#wasplove pamphlet

front cover‘What’s the point of wasps?’ 

We at the Sumner Group encounter this question a lot. Wasps are just useless, painful, and inexplicably determined to ruin your picnic, right? Actually, no! It turns out that wasps are surprisingly important in more ways than you might guess, and we’ve assembled a handy catalogue of reasons why. So next time we’re asked the infamous question by a passing spheksophobe, we’ll be ready with this checklist of reasons to love our flying relations…


Your common garden wasp—lovely though it is—ain’t the only good-looking wasp on the block. Just take a look at some gorgeous parasitoids and you’ll understand what we’re talking about.





Around the first century BCE, a Chinese eunuch called Cai Lun noticed a paper-wasp assembling a nest in his garden. Inspired, he mulched wood and fishing nets, and ushered in the era of paper—an idea that flowed west via the Silk Road and is arguably responsible for the entire history of the last two millennia…


The third smallest insect in the world – the wasp Megaphragma mymaripenne – is smaller than an amoeba. Its poky brain has thousands of neurones without nuclei – a wonder of neuroscience…




Our lab uses primitively-eusocial wasps to explore and solve some fascinating enigmas in evolutionary biology. We’re discovering amazing things about the  genomics underlying complex animal      societies, and shedding light on some spectacular behaviours. Social evolution is at the very heart of modern biology — and for decades studying wasps has allowed scientists to make truly remarkable discoveries.

Here’s a quick overview of some of the questions about wasps we are asking:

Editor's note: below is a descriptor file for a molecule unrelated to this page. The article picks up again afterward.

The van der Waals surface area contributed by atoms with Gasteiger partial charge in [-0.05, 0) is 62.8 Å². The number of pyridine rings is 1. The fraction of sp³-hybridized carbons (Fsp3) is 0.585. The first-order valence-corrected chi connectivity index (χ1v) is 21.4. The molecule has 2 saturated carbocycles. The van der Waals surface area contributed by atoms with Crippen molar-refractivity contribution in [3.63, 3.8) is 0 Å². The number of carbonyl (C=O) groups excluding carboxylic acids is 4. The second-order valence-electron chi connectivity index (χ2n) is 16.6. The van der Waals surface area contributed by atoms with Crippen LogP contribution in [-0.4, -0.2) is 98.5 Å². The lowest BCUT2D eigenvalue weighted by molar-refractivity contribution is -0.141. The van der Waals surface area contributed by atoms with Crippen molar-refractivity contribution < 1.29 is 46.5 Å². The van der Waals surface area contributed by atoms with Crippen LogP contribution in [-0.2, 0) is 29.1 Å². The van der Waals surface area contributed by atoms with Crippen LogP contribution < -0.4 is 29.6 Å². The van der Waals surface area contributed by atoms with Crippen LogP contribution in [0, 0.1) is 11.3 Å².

For over thirty million years, figs have been pollinated by… fig-wasps! Which means, of course, that we have wasps to thank for Christmas meals. Fig-wasps aren’t the only pollinators, and, in fact, wasps are important pollinators across a huge number of plant species.


In Venezuela, it’s not uncommon to harvest the combs of paper-wasps and eat the larvae. In Japan, larvae soaked in honey is a common delicacy. And in the city of Omachi, a society of wasp enthusiasts has started baking wasp crackers. Spheksophagous cuisine is all the rage!


Wasps are crucial for suppressing pest populations, both as predators and parasitoids. So much so, in fact, that humanity now uses wasps deliberately—releasing them amongst the crops—to tackle otherwise catastrophic insects.


Wasps create truly spectacular works of art. The potter-wasps, for instance, craft beautiful and tiny clay pots, inside which the young grow.

We hope you agree that wasps not only make the world go round, but are fascinating in their own right. Next time your picnic is besieged by hungry wasps, spare a thought for these wonders of evolution buzzing around the jam—and learn to love them too!



To download these facts and more as a printable booklet, follow this link: Wasplove Booklet



Look who’s been sampling entomophagic delights as part of our quest for #wasplove…..


Sir David Attenborough was treated to some #Wasplove at the opening ceremony of the Bristol’s new Life Sciences Building. Our own Sam Duckerin is the proud photographer of this beautiful portrait (before he ate Patrick Kennedy’s mealworm brownies!).


And then some keen undergraduates finished up the left overs…BzRUr_0CEAE3u_IBzREjvwCAAAs56G BzRHBP2IYAEUf2777Gk5